May 19, 2015

Lindsay Kee, ACLU-TN communications director, (615) 320-7142

NASHVILLE – In a victory for free speech, the Williamson County School Board has agreed to end its unconstitutional investigation into educators’ protected free speech activities, restricting its inquiry to personnel matters only. The move follows negotiations with the American Civil Liberties Union of Tennessee, which is representing six educators from Hillsboro School.

“The First Amendment guarantees that private citizens, even if public employees by day, are entitled to criticize their elected officials and question their motivations or policies,” said Thomas H. Castelli, ACLU-TN legal director. “The school board now seems to understand that there is no justification for harassing people for exercising their constitutional rights. We will continue to monitor the school board’s inquiry to ensure that it does not cross the line and violate educators’ right to free speech again.”

The six Hillsboro School educators represented by the ACLU of Tennessee were part of a group of citizens participating in a private meeting at which school board policies were discussed. The meeting was held after school hours and off of school grounds in September 2014. No public funds were expended for the meeting.

Approximately six months after the meeting, an audio recording of the gathering, which had been altered to delete any references that it was held off campus, was circulated to the media, leading to false allegations that the meeting was mandatory and took place on school grounds during school hours.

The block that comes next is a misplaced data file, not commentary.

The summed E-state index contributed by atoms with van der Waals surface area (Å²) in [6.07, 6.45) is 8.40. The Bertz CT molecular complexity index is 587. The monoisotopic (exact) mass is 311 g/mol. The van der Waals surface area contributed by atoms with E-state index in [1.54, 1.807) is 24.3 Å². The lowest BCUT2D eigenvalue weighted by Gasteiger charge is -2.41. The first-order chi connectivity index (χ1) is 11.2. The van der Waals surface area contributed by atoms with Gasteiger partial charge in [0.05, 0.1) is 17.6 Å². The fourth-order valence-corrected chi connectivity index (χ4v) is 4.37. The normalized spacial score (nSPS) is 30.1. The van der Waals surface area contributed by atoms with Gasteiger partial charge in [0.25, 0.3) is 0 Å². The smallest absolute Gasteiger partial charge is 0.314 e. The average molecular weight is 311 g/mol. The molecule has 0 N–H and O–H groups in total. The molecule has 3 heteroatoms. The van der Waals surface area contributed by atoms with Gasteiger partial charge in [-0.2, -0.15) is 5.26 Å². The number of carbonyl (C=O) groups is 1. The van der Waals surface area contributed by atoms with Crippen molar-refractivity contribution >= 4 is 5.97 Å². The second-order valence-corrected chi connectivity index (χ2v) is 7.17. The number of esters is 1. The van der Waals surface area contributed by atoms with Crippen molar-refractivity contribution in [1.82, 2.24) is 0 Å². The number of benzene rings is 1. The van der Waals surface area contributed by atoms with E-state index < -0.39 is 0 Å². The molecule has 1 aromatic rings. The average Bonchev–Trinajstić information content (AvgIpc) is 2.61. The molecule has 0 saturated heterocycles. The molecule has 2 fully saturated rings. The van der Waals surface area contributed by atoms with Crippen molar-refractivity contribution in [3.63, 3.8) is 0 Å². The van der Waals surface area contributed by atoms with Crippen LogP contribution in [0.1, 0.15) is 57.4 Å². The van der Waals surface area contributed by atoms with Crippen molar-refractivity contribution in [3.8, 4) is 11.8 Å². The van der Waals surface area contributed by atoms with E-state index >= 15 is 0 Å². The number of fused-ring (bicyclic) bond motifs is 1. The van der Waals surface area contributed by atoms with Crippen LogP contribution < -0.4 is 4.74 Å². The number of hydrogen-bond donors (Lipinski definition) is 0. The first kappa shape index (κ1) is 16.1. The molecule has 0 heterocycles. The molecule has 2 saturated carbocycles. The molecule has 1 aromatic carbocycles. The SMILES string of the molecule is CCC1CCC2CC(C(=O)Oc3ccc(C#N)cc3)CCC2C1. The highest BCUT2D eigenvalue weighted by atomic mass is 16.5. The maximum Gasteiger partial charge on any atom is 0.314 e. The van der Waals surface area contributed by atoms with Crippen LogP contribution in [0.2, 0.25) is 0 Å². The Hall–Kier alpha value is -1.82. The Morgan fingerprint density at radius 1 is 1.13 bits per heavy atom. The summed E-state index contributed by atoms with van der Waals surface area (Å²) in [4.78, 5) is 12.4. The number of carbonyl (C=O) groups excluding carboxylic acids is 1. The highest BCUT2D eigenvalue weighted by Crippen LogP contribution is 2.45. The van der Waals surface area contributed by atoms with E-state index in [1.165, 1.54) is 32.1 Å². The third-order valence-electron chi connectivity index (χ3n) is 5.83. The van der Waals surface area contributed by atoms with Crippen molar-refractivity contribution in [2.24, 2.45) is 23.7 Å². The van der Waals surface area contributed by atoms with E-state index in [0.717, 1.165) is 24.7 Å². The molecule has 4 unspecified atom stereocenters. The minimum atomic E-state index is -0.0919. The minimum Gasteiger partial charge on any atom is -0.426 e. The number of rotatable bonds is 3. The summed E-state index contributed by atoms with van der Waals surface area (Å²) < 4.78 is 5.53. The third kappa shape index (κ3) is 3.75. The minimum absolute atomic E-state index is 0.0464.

Rather than conduct an investigation through the standard administrative process to confirm that the meeting took place at an appropriate time and location, school board members accused the educators of being “disloyal” and reportedly threatened them with disciplinary action, including discharge. One school board member attempted to conduct a private investigation, going to the school and demanding to speak with administrators. School board members also demanded that school superintendent, Dr. Mike Looney, and the Human Resources office not participate in any inquiry, and instead engaged a private law firm to investigate the meeting and its participants, at public expense. The law firm requested interviews with four of the educators and subjected two of them to interrogations that lasted nearly four hours and included irrelevant, invasive personal questions. They were also asked to name all of those present at the meetings and to identify who said what.

On April 23, 2015, ACLU-TN sent a letter to the Williamson County School Board demanding that it cease retaliation against school staff for engaging in free speech protected under the First Amendment. The school board ultimately agreed to restrict its investigation to personnel matters only, ending its unconstitutional investigation into the educators’ protected free speech activities.

“Like the classroom, democracy thrives when rooted in critical thinking and free dialogue,” said ACLU-TN executive director Hedy Weinberg. “We are pleased that this issue was resolved swiftly and that these educators can now get back to the business of teaching without fear of retaliation for simply engaging in protected free speech on their own time.”

A copy of ACLU-TN’s original letter is available here.